large

[ lahrj ]
/ lɑrdʒ /

adjective, larg·er, larg·est.

noun

Music. the longest note in mensural notation.
Obsolete. generosity; bounty.

adverb

Nautical. with the wind free or abaft the beam so that all sails draw fully.

Idioms

    at large,
    1. free from restraint or confinement; at liberty: The murderer is still at large.
    2. to a considerable extent; at length: to treat a subject at large.
    3. as a whole; in general: the country at large.
    4. Also at-large. representing the whole of a state, district, or body rather than one division or part of it: a delegate at large.
    5. Also at-large. having a general, as opposed to a specific, role in an organization or project: She’s the magazine’s editor-at-large.
    in large, on a large scale; from a broad point of view: a problem seen in large.Also in the large.

Origin of large

1125–75; Middle English < Old French < Latin larga, feminine of largus ample, generous

Related forms

large·ness, nouno·ver·large, adjectiveul·tra·large, adjectiveun·large, adjective

Can be confused

large largess
Dictionary.com Unabridged Based on the Random House Unabridged Dictionary, © Random House, Inc. 2019

British Dictionary definitions for at large

large

/ (lɑːdʒ) /

adjective

noun

at large
  1. (esp of a dangerous criminal or wild animal) free; not confined
  2. roaming freely, as in a foreign country
  3. as a whole; in general
  4. in full detail; exhaustively
  5. ambassador-at-large See ambassador (def. 4)
in large or in the large as a totality or on a broad scale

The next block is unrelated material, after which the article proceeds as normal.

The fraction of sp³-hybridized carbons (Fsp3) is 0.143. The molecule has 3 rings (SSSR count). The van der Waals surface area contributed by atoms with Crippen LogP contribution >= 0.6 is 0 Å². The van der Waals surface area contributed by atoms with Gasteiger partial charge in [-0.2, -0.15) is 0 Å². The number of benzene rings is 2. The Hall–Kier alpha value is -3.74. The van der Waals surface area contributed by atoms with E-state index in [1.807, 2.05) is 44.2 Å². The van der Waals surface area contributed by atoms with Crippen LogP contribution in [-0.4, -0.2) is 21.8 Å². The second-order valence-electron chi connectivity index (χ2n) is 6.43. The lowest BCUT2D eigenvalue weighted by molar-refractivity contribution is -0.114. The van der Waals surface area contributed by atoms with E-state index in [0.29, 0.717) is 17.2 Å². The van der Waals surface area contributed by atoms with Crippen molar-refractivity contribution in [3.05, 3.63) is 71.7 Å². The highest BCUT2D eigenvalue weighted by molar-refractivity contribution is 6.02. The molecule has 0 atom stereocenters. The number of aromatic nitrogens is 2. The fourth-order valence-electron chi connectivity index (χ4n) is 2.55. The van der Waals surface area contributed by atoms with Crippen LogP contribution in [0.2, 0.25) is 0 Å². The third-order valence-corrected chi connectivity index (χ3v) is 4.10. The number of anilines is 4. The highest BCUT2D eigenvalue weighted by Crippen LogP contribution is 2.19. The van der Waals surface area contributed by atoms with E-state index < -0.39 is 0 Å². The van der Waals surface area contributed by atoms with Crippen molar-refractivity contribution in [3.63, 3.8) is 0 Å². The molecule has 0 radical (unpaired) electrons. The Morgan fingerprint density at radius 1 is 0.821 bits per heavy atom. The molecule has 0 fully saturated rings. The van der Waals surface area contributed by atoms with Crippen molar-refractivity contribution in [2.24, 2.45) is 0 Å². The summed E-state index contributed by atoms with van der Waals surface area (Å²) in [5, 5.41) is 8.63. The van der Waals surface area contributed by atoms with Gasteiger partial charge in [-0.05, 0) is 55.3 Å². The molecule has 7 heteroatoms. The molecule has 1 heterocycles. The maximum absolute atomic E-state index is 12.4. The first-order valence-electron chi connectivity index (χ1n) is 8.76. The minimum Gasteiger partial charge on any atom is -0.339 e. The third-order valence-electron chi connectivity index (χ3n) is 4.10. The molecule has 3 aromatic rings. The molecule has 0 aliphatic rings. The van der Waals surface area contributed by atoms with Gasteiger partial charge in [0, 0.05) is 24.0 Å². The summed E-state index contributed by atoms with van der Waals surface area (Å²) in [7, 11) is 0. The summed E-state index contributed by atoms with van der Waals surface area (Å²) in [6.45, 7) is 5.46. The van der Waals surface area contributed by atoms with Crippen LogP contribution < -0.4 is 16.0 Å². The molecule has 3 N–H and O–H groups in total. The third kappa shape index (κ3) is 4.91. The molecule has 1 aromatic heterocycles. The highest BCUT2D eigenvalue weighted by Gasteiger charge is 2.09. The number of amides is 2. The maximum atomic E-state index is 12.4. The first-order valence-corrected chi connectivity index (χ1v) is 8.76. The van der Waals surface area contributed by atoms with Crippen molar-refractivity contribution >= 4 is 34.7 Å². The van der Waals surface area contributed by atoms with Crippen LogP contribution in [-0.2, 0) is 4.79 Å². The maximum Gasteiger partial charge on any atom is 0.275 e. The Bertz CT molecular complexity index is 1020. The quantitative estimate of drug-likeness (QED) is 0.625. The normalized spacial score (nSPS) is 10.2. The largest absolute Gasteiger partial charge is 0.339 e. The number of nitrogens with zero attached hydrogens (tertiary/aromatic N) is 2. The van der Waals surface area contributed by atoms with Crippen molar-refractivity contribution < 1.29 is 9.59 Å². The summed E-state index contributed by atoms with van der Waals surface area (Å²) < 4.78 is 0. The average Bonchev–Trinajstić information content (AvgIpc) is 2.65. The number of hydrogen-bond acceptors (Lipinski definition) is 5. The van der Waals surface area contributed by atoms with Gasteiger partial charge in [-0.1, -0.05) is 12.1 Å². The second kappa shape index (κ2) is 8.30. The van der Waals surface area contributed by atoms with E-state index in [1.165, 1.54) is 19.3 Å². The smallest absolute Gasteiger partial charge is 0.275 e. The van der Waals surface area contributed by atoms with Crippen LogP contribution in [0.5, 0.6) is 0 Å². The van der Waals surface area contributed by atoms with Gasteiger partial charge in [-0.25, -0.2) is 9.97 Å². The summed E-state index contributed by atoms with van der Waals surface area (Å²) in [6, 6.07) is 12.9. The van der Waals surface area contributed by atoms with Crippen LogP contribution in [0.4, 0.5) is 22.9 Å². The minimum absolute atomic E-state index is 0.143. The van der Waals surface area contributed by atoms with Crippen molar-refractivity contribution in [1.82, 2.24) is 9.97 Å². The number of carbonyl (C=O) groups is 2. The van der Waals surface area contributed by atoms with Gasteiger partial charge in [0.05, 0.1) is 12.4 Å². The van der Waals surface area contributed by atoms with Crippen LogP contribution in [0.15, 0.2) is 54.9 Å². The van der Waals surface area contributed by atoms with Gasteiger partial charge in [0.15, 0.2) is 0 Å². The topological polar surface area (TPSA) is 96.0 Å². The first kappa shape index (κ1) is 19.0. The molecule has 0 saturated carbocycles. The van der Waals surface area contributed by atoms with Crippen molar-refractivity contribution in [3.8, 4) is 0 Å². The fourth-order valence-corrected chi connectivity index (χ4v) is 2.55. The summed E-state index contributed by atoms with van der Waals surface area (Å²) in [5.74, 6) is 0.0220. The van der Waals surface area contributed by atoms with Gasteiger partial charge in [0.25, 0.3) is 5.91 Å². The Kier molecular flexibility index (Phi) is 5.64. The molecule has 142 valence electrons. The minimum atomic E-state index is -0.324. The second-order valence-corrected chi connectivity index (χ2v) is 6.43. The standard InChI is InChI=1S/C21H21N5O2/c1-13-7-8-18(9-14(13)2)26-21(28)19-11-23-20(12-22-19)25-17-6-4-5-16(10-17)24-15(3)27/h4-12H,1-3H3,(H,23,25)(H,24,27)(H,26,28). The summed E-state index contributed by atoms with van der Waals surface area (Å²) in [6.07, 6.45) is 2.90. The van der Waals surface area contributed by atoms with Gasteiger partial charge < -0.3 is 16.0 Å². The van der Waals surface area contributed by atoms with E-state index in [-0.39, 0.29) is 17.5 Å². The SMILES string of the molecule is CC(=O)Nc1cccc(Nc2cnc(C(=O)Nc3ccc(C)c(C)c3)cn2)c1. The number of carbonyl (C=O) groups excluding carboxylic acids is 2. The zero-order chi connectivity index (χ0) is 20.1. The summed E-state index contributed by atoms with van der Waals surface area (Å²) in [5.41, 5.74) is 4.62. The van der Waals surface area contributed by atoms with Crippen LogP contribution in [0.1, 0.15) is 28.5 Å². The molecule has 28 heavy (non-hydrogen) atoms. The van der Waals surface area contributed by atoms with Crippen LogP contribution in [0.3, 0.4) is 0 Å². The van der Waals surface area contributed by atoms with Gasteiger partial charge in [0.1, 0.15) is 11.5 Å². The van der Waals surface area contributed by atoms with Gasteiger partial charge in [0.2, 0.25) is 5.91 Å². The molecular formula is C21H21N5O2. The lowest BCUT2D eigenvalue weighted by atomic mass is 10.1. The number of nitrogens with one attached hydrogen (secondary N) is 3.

adverb

Derived Forms

largeness, noun

Word Origin for large

C12 (originally: generous): via Old French from Latin largus ample, abundant
Collins English Dictionary - Complete & Unabridged 2012 Digital Edition © William Collins Sons & Co. Ltd. 1979, 1986 © HarperCollins Publishers 1998, 2000, 2003, 2005, 2006, 2007, 2009, 2012

Culture definitions for at large

at large


A descriptive term for the election of public officials by an entire governmental unit rather than by subdivisions of the unit. For example, a delegate at large does not represent any specific district or locale, but speaks instead for a much wider group of people.

The New Dictionary of Cultural Literacy, Third Edition Copyright © 2005 by Houghton Mifflin Harcourt Publishing Company. Published by Houghton Mifflin Harcourt Publishing Company. All rights reserved.

Idioms and Phrases with at large (1 of 2)

at large


1

Free, unconfined, especially not confined in prison, as in To our distress, the housebreakers were still at large. [1300s]

2

At length, fully; also, as a whole, in general. For example, The chairman talked at large about the company's plans for the coming year, or, as Shakespeare wrote in Love's Labour's Lost (1:1): “So to the laws at large I write my name” (that is, I uphold the laws in general). This usage is somewhat less common. [1400s]

3

Elected to represent an entire group of voters rather than those in a particular district or other segment—for example, alderman at large, representing all the wards of a city instead of just one, or delegate at large to a labor union convention. [Mid-1700s]

Idioms and Phrases with at large (2 of 2)

large


see at large; big (large) as life; by and large; cog in the (a large) wheel; in some (large) measure; loom large; writ large.

The American Heritage® Idioms Dictionary Copyright © 2002, 2001, 1995 by Houghton Mifflin Harcourt Publishing Company. Published by Houghton Mifflin Harcourt Publishing Company.